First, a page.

Pelargonidin–3–glucoside (Pg-3-gluc) and cyanidin-3-glucoside (Cya-3-gluc) were the main anthocyanins. Pg-3-gluc was predominant, with more than 90 % of the total on average, and the widest range of values, from 87 to 298μg per g FW, findings that highlight the wide variability of this anthocyanin. While Pg-3-gluc content registered the highest average value in fruits at V, the highest value overall was found in ‘Pircinque’ and ‘Nora’ and the lowest in ’CE 56’ fruit across sites. ‘Pircinque’ also showed the most stable values among sites (13% CV). Pg-3-gluc content was more variable by cultivars than by site, indicating that strawberry anthocyanin content is affected more by genotype than by growing conditions, as previously reported [6, 16].

Predictably, Pg-3-gluc was correlated to both TACY (r = 0.66*) and TAC (r = 0.51*), in agreement with other findings [27, 32]. Crespo et al. [8] did not find a significant correlation between TAC and individual anthocyanins, a fact indicating that anthocyanins are not the only important TAC determinants. Moreover, a significant negative correlation between fruit colour parameters and Pg-3-gluc content was found (r = –0.55*, – 0.58* and –0.60* for L*, chroma and Hue, respectively), indicating that a high Pg-3-gluc count corresponded to darker and less bright colour. Similar results are reported by Crescente-Campo et al. [7] for organic fruits with reddish colour and higher pelargonidin content than for conventionally grown fruits. Pineli et al. [26] pointed out that ‘Camino Real’ fruits had a redder colour than ‘Oso Grande”s because of the higher pelargonidin content.

Cya-3-gluc contents were also variable and affected by site and genotype. The highest value of 13.46μg per g FW was recorded by ‘Nora’ at SJ, the site that also posted the highest average value. Cya-3-gluc was not detected in ‘CE 56’ at C and V or in ‘Jonica’ at C. ‘CE 51’ had the most stable content across sites (CV = 21%).

As with anthocyanins, the count of other detected phenolic compounds was more affected by genotype than by site, as reported elsewhere [3, 34]. The hydroxycinnamic acid content ranged from 58 and 451μg per g FW. On average the fruits at V showing the highest average contents. Genotypes differed significantly: ‘CE 56’ had the highest count at all sites, albeit evincing high site-linked variability (CV = 23%), and ‘CE 51’ the lowest content, but with low variability across-site (CV = 8%). Ellagitannin contents ranged from 14 to 282μg per g FW. On average the fruits at C had the lowest values and those at SJ the highest. The correlationship between the content of ellagitannins and yield per day was r = –0.53*. ‘CE 56’ showed the highest and most stable (CV = 33%) counts on average and ‘CE 51’ and ‘Jonica’ the lowest at all sites. Flavan-3-ols contents ranged between 41 and 289μg per g FW. In general the highest contents were at SJ, in particular for ‘Pircinque’ and ‘CE 56’, respectively scoring 289 and 183μg per g FW. No significant differences across genotypes were found at C. At V ‘Nora’ and ‘CE 56’ fruits showed the highest contents. Flavan-3-ol contents also correlated to yield per day (r = –0.53*). Flavonol contents ranged from 2.8 to 38.7μg per g FW. Fruit at SJ had the highest counts, except for ‘CE 56’ and those at V the lowest, except for ‘CE 51’, for all genotypes. ‘CE 51’ had the highest contents across sites.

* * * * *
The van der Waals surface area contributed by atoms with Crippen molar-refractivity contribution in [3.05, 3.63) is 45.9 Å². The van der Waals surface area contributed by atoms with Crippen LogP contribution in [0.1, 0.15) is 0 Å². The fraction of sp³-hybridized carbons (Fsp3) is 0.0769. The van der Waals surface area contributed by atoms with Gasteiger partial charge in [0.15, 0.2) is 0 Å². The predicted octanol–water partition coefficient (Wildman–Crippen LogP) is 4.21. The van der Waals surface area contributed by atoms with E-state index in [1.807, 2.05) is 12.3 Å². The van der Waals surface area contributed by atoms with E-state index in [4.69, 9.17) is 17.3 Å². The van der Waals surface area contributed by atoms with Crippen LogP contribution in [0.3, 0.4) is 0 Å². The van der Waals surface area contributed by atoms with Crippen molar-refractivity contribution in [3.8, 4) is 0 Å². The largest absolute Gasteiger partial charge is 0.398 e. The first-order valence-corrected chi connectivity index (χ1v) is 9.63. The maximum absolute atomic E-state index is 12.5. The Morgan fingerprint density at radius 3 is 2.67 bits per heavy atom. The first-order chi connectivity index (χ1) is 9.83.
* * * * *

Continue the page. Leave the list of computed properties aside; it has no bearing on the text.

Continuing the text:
No correlation was found between phenolic classes evaluated by HPLC and TPH assays, in agreement with Tulipani et al. [32]. Nor was any correlation found also between phenolic classes by HPLC and TAC. Similar results are reported for strawberry by Rekika et al. [28] and Meyers et al. [25], although others report opposite results for other berries species [27, 33].

4Conclusions

Our overall data show that the differing environmental conditions and field management practices specific to trial site (plant type, planting date, harvest time, cultural technique) affected fruits quality traits. The long picking period in the South resulted in lower plant stress and higher fruits sugar and ascorbic acid contents. In the North, particularly at V where crop management allows a double cropping cycle, the greater plant stress induced lower fruits sugar content but a higher count of health-related compounds.

Genotype performance also differed by site. ‘CE 51’ had medium yield and medium-high average fruits weight, bright pale colour and medium-firm, sweet flesh of well-balanced acidity at SJ. ‘CE 56’ evinced outstanding fruits firmness, good acidity and very bright orange-red colour at SJ. ‘Nora’ had high yield at C and low average fruits weight and firmness but high AA, TPH and TAC contents at SJ. ‘Pircinque’ had high yield at SJ, average fruits weight and sweetness at C, and average flesh firmness, AA and TACY with low acidity and deep red colour at V. ‘Jonica’ showed high yield, sweetness and AA at V and firm flesh at C.

Genotype had a prominent effect on the content of bioactive compounds in relation to site, as reported by others [5, 8, 16, 34]. It is thus important to test cultivars in different environments for several years in order to draw guidelines about potential ways of enhancing the content of bioactive compounds in fruits.

Acknowledgments

The authors wish to thank the Coordenação de Aperfeiçoamento de Pessoal de Nível Superior (CAPES) in Brazil, for the scholarship in Italy, process BEX 9734/11-2, issued to student Carine Cocco.

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Figures and Tables

Table 1

Daily temperature from September 2011 to May 2012, soil profile, planting date and density at the three trial sites